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Liquid cargo contamination

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shipownersclubnewest logoFollowing is from the Shipowners’ Club on Liquid Cargo Contamination:


We have recently experienced an increase in liquid cargo contamination claims, especially
where the ‘First Foot Sample’ was found to be off-specification upon analysis.
Many of these claims occur when a cargo of Jet A1 Fuel, a kerosene-type jet fuel, is loaded
into tanks that had previously carried other commodities such as Un-Leaded Gasoline
(ULG 95). As a result, the cargo is found to be off-spec at their freezing point, flash point
and conductivity.

Generally, when a first foot sample is found to be off-spec, questions are raised regarding
the effectiveness of tank cleaning and pipeline flushing techniques. A detailed analysis of
such claims has revealed that these are a contributing factor in the majority of claims.
In some cases, cargo tanks are issued with a Clean Tank certificate by attending surveyors,
yet the first foot sample taken shows that the cargo is contaminated. In such cases,
although the ship’s tanks are cleaned and well prepared, the pipelines still have residues of
the previous cargoes which lead to contamination.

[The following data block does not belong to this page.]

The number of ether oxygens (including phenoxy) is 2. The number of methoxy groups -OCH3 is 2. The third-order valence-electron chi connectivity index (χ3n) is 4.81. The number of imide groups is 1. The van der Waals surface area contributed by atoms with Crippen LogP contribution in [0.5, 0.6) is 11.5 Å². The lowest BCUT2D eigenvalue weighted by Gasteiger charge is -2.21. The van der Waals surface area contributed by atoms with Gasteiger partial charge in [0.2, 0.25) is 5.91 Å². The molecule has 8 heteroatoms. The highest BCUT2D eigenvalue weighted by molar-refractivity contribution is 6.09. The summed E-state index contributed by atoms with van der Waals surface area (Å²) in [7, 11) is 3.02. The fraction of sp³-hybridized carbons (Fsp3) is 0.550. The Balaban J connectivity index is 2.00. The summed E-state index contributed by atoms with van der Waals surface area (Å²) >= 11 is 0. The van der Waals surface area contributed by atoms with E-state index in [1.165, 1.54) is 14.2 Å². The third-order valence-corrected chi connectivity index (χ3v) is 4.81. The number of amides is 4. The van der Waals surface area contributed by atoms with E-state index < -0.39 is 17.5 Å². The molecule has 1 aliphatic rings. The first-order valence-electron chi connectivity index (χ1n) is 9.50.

We recommend the following to our Members:
• Review any existing on board procedures and ensure proper tank cleaning
procedures are in place, including those that take into account aspects such as
ensuring the vessel has adequate trim to enable a smooth operation.
• Prepare a comprehensive tank cleaning plan. This may include, but is not limited to the
following stages (as applicable) precleaning, cleaning, rinsing, flushing, steaming, draining
and drying. The plan should cross-reference the cargo to be loaded with the previous
cargoes carried in the designated tanks and reference should be made to various
industry recommended tank cleaning manuals, such as Dr. Verwey’s Tank Cleaning
Guide. The charterer’s tank cleaning instructions should take precedence over these
recommended methods. However, if they are of a lesser standard the same may need
to be brought to the charterer’s attention in advance; the onus of presenting tanks fit
to load the designated cargo usually rests with the Member.
• Ensure suitable training is imparted to ship officers on the above mentioned
procedures and if possible, tank cleaning operations are monitored for effectiveness
by the shore office.
• Ensure adequate sampling to safeguard the Member’s interests against possible claims.
Please refer to our earlier Lookout, Reissue of Sampling Procedures for Clean Product
Tankers for further guidance.

We would like to take this opportunity to kindly remind all our Members on the
importance of carrying out proper tank cleaning and pipeline flushing in an effort to
minimise their exposure to such claims.

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